Here, try this: Move to the quaint English countryside Cotswolds for your partner’s job. (I’ll wait.)
Next: Stay there, perhaps alternating between Tetbury in Gloucestershire and Malmesbury in Wiltshire, off and on, for the better part of a year. Do an awful lot of ambling. Maybe some meandering. And, if you’re feeling really brave, some rambling. If possible, do as much as possible in a pair of Hunter green Wellies.
Make sure much of your ambling/meandering/rambling is through 500-year-old villages with thatched-roof cottages, on public footpaths that run past fields of sheep enclosed behind honey-colored Cotswold stone walls (try to make sure these walls are at least 150 years old), or through meadows that are so ridiculously filled with wildflowers, your eyes and heart will hurt from the unbearable quaintness. This shouldn’t be terribly difficult.
To spice things up once in a while, take a stroll around Prince Charles’ garden — because it’s there and, if you book far enough in advance, you can; hope that you chance upon, say, the spoils of the village quail hunt night at the Vine Tree pub near Malmesbury; or spot naughty sculptures in the Abbey House Gardens, a modern take on a folly garden run by a nudist couple known as The Naked Gardeners.
And then, after at least seven months of this, decide you would like to take in — as you once heard the West Country ladies call it — a ‘picture show.’ Be sure to enjoy their entire conversation, had over pursed sips of tea in between discussions of church gossip, the merits of cinnamon, and just war theory.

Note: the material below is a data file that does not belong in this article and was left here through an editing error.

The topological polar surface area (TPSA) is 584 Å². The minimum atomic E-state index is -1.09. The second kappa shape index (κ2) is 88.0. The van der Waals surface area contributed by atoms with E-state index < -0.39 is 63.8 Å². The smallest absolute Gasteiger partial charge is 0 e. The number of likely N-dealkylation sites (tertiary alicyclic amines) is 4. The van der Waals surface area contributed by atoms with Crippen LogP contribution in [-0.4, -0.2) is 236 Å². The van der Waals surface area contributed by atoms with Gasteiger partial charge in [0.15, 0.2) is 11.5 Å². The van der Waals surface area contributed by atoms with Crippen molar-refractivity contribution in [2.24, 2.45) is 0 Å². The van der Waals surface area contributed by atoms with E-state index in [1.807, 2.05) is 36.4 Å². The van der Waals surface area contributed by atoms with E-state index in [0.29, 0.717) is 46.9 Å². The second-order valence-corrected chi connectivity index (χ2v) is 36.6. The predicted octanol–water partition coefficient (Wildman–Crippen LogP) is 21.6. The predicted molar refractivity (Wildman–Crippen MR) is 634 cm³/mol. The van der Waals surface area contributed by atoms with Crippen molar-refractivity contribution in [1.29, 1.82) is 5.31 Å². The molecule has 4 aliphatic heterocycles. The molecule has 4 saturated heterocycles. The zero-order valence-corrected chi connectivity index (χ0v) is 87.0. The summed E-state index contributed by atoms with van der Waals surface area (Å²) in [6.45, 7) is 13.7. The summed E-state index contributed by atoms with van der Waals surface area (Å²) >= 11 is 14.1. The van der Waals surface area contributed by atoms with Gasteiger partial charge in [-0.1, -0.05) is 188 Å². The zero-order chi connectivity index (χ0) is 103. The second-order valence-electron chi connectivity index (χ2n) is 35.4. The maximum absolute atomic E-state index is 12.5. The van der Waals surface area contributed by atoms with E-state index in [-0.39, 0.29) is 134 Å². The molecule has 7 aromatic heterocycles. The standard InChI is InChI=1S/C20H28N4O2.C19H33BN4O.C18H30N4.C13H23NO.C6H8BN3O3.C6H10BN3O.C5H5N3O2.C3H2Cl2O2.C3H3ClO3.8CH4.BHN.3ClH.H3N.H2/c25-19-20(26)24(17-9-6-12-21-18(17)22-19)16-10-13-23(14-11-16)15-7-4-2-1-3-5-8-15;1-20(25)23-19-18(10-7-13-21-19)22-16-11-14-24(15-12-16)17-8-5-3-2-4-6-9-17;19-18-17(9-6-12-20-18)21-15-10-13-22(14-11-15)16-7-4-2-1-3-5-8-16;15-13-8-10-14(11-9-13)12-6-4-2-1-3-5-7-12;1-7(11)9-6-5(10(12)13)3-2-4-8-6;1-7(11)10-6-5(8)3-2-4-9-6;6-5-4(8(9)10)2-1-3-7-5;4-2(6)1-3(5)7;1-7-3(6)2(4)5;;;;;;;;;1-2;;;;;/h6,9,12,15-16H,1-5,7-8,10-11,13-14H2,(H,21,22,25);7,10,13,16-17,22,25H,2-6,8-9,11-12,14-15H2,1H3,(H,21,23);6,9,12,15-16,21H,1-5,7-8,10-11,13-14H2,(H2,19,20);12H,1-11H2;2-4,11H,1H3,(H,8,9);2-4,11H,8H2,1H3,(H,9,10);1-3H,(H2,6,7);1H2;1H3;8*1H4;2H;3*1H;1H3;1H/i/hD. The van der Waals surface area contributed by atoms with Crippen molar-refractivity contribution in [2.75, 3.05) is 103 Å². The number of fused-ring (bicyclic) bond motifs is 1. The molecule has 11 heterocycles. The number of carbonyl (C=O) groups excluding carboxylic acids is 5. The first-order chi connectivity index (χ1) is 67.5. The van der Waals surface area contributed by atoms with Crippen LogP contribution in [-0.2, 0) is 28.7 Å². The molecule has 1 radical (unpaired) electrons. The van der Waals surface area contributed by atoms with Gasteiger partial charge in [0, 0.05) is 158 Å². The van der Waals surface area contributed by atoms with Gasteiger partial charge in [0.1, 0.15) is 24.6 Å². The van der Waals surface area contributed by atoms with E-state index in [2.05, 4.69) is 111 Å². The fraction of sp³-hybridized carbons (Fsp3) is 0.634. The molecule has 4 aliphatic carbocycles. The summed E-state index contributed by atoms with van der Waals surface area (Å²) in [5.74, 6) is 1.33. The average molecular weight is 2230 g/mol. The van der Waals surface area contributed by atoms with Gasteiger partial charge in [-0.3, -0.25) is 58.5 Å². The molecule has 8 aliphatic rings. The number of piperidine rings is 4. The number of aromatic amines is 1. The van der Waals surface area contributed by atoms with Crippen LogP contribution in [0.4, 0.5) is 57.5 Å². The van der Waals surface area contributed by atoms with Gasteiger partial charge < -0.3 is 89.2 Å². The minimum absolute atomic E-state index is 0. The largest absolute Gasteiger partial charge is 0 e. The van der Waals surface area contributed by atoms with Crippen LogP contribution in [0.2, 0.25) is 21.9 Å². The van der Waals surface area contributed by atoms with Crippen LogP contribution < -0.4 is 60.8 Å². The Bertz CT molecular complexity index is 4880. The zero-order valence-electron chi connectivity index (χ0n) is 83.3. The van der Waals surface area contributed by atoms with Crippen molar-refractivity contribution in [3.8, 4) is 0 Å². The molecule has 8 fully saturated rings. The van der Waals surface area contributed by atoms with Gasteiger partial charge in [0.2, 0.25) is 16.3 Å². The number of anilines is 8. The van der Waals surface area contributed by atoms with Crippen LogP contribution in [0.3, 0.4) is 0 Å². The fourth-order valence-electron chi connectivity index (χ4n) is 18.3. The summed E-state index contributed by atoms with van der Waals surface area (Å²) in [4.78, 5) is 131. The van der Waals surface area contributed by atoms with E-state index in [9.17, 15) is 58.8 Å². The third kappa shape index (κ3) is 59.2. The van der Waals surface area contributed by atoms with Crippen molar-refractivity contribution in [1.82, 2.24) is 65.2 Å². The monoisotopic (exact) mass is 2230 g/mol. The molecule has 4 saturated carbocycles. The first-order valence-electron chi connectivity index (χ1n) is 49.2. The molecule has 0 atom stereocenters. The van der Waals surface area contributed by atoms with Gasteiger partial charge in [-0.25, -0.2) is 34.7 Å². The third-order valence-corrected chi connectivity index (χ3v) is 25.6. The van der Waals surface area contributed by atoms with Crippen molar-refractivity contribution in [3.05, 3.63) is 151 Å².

There is no cinema nearby, so you will need to take the 29 bus to the ‘big’ city of Stroud (population 12,000). You’ll need to plan ahead; this is the countryside, so your bus runs every two to three hours.
Board said bus directly outside your hotel. On the days you’re not cruising past the single best view in the entire Cotswolds, spend your days writing in their restaurant and hanging out with your new friends Steve, the local recently-unseparated-but-still-overly-flirty son of a headmaster; Ginny, the American international property flipper who owns 16 of something called a ‘fractional’; and Pete, the Cornish handyman who wants nothing more in this world than to road trip in a convertible along Route 66.
Arrive in Stroud, amble your way past art galleries, boutiques and cafes, slack-jawed this area is relatively undiscovered by Cotswolds standards. Why do people jostle their way past tour buses in Stow-on-the-Wold or Moreton-in-Marsh when they could have the wool village of Nailsworth or the view over the Stroud valley all to themselves?
Buy one ticket for 22 Jump Street. Enter.
Proceed to watch one hour and 52 minutes of dick jokes, drug-induced psychedelic trips, beer-bonging and twerking spring breakers in ‘Puerto Mexico,’ and Ice Cube caustically yell-barking ‘motherfucker’ and ‘bitches’ rather exceedingly often. Add in a few more dick jokes for good measure.
And then, on your way back home, sit behind a rosy-cheeked schoolboy and a grandmother in sensible gardening shoes and take in the scenery. Wind up the hill through scenic overlooks with views of endless rolling hills and ancient rose-draped cottages.
After an outing such as this, there is only one choice.
It’s time to leave the Cotswolds and head back to the USA.